Morning Work Activities to Keep Students Busy & Out of Trouble During Morning Classes

Morning Work Activities to Keep Students Busy & Out of Trouble During Morning Classes
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Tips to Having a Good Morning in Class

The easiest way to organize a group of morning activities is to put the students into groups that will maneuver through the list of stations you will present for them to work on. Because the children will be working individually and at their own pace, you do not have to group the students according to ability. Just make five groups, so that you can have five different activities to move through, one for each day of the week.

Somewhere in the room, post a list or chart that the students can check each morning and see what their activity will be for that day. In the beginning, this will take some time and a level of guidance on your part. By keeping the same basic routine, you will eventually be able to leave them on their own to get started.

Another idea may be to have a designated morning work folder. This way, any unfinished work can be left in this folder and will be easy to find and organize. You may choose one morning every few weeks where the student’s station is simply to catch up on any work they did not finish.

Word Sort: This will involve giving students families of words that they will sort and write either on paper or into a spelling notebook. You can give groups of words that have varied:

  • plural endings
  • suffixes
  • prefixes
  • common/proper nouns
  • vowel combinations (long, short)

Print out a sheet similar to this downloadable word sort sample. Cut out five sets of each and put them in zippered sandwich bags. This way, they are reusable for each group. The students will take the set, and sort the words. They will need to decide how to sort them by studying the group. With the attached sample, the words can be divided into long vowels spellings. The heading may read:

  • Long-vowel words ending in a silent “e”
  • Long-vowel words with two vowels side-by-side
  • Short-vowel words

This activity can be customized to meet any phonetic or spelling skill you may be teaching.

Silent Reading: Have the students use sticky notes and look for particular questions. You may organize this by writing groups of three questions on note cards and laminating them. Keep the cards in a recipe box, and when on this station, the kids can choose a card and return to their desk to read. They use sticky notes to write down the answers to the questions and mark the page where the answer can be found with the note. For more detailed information on this activity, read this article on increasing comprehension.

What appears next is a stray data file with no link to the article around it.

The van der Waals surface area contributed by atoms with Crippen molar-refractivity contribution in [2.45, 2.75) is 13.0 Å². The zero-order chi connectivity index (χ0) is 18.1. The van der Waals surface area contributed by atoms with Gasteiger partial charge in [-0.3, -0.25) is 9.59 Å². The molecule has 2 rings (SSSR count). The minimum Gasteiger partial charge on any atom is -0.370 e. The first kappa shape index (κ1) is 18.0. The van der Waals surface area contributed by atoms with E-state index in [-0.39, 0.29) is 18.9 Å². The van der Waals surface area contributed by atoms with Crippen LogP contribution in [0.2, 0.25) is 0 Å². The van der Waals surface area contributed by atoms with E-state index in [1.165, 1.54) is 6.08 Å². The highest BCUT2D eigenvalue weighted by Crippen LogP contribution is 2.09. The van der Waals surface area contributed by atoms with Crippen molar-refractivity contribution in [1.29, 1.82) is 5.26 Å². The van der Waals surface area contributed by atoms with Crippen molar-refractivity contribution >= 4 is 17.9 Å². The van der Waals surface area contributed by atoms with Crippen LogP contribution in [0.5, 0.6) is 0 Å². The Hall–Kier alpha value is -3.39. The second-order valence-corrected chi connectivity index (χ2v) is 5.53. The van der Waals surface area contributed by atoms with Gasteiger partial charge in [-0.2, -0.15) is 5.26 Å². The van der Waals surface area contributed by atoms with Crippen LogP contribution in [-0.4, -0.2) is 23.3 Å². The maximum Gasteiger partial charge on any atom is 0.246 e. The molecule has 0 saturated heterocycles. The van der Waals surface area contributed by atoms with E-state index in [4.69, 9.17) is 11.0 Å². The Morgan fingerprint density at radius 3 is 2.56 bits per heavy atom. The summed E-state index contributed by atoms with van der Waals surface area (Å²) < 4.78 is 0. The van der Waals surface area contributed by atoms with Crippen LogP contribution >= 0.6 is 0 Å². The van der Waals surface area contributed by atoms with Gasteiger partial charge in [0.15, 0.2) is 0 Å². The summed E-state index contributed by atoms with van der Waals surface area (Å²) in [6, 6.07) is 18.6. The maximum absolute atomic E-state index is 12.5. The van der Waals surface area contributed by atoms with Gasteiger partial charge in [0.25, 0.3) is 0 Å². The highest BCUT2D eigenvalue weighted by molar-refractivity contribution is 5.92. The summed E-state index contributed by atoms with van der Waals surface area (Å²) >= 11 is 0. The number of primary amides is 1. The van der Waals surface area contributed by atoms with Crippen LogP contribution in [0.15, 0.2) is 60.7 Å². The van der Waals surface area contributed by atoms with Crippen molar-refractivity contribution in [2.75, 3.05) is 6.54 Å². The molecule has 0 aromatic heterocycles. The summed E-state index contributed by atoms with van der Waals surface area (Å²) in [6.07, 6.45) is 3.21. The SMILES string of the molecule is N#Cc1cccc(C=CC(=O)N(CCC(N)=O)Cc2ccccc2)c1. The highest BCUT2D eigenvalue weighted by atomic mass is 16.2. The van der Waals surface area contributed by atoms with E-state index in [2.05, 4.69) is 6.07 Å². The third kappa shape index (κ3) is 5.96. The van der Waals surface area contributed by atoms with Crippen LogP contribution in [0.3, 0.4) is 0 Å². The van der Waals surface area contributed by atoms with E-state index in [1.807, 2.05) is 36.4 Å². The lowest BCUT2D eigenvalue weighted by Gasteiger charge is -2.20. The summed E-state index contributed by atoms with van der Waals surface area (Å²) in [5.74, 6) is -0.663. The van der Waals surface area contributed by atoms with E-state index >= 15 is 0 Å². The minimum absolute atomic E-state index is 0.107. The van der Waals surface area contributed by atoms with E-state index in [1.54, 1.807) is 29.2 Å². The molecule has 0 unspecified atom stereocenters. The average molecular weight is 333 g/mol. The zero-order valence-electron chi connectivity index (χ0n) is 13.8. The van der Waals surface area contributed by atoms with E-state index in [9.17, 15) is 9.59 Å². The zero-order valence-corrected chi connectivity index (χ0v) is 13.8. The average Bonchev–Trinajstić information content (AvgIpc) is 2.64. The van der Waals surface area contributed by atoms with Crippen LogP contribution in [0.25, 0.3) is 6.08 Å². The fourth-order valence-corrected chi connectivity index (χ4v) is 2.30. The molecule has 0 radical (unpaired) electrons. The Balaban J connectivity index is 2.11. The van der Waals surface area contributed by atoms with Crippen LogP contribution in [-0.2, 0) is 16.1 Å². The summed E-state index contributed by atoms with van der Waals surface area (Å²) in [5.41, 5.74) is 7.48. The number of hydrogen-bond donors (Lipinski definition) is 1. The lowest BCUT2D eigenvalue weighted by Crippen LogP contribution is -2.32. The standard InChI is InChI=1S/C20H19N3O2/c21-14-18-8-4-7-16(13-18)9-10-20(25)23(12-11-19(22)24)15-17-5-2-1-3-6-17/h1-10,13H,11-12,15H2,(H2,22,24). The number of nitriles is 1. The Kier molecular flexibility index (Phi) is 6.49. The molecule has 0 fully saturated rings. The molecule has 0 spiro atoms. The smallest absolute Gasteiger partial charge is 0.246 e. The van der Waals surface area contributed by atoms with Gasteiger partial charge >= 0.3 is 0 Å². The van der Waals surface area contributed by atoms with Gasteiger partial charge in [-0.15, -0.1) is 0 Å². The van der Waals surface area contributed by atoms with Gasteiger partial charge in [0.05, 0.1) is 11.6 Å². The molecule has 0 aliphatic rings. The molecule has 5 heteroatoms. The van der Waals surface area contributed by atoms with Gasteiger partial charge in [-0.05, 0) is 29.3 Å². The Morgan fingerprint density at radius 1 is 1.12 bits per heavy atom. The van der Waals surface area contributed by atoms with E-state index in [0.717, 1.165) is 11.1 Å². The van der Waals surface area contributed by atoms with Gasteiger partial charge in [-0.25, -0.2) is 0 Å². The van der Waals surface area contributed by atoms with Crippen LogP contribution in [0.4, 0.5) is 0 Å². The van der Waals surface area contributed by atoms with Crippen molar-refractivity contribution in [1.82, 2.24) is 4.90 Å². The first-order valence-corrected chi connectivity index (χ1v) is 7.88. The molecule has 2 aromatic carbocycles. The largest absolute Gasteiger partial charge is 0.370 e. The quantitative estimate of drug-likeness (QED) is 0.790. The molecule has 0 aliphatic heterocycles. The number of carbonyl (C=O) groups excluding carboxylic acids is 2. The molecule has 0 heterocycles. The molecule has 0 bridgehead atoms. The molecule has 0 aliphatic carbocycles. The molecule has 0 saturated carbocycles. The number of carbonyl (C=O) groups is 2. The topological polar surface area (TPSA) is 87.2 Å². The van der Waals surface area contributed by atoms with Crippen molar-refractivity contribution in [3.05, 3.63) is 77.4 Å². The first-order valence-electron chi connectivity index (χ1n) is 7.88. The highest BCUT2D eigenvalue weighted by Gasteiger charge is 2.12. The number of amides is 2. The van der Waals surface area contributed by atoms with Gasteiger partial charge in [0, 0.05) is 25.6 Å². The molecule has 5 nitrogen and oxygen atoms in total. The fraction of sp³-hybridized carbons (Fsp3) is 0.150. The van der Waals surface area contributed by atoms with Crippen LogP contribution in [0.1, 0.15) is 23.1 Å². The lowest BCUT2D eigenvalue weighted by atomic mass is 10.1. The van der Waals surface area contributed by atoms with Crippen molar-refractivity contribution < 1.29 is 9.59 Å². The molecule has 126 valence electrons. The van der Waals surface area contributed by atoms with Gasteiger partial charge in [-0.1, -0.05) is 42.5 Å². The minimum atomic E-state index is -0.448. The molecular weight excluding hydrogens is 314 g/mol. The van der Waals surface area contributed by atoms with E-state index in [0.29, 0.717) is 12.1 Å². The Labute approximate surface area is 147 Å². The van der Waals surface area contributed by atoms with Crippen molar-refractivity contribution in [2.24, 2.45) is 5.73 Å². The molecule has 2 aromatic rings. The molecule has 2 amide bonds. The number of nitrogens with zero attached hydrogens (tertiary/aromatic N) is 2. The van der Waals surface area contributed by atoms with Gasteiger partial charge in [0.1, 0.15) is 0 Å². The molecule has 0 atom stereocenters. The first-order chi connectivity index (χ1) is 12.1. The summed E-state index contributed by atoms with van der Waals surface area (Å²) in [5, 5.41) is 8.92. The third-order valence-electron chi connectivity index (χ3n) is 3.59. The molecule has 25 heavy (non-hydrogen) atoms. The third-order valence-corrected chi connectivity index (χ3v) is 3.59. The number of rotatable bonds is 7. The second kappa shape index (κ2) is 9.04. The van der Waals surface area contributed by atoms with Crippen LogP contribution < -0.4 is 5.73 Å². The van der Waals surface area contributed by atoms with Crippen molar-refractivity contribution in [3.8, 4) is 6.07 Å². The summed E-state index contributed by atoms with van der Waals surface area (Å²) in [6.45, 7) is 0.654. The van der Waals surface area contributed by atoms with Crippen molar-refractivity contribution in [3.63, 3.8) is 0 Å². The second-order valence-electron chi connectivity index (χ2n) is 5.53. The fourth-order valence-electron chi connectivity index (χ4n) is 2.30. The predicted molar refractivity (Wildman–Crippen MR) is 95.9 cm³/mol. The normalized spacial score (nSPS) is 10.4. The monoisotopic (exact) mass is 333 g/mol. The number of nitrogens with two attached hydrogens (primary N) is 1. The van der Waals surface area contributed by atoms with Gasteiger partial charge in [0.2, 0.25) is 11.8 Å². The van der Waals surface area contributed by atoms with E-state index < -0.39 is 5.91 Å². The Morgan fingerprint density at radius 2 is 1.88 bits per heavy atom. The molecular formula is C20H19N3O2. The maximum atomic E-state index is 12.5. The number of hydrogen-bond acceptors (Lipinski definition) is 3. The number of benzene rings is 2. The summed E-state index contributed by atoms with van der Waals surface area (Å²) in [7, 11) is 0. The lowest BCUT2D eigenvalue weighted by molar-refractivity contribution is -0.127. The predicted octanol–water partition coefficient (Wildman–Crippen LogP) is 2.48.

Creative Writing

Give students a topic and let them write. You can write topics on note cards like above, laminate them, and store them in a recipe file. Another option is to write a topic on the board for them to follow. To really stretch their creativity, laminate different pictures from magazines and let them use those to begin their story. Each week, you may choose to have the students focus on a particular writing skill. Maybe ask them to focus on details, using descriptive words, or using transitions.

When working with the writing stations, one week or station may be the writing phase, another week they can self-edit or peer-edit their writing, and then finally they can move to the publication phase. Provide check lists for them to use in the editing phase to help them look for particular items. The list may include checking for:

  • spelling
  • capital letters
  • punctuation
  • introduction
  • conclusion

Phonics Dice

Have students roll dice similar to those on the Education4Kids website. They can write down any words they make. After they have made ten words, they can then possibly sort the words like in the above word sort activity.

Computer Time

If computers are accessible in your classroom, students can find activities to independently work on math and reading skills. Two such programs are Houghtihn Mifflin’s Destination Math and Destination Reading. These programs cover all levels of readiness, and also include Spanish versions for ESL students. These programs can be accessed and worked on independently. If you have a computer teacher or technology specialist in your building, work with him/her to choose sites that your students can work independently with. You can work to set up a portal that the children can access for links to these specific sites.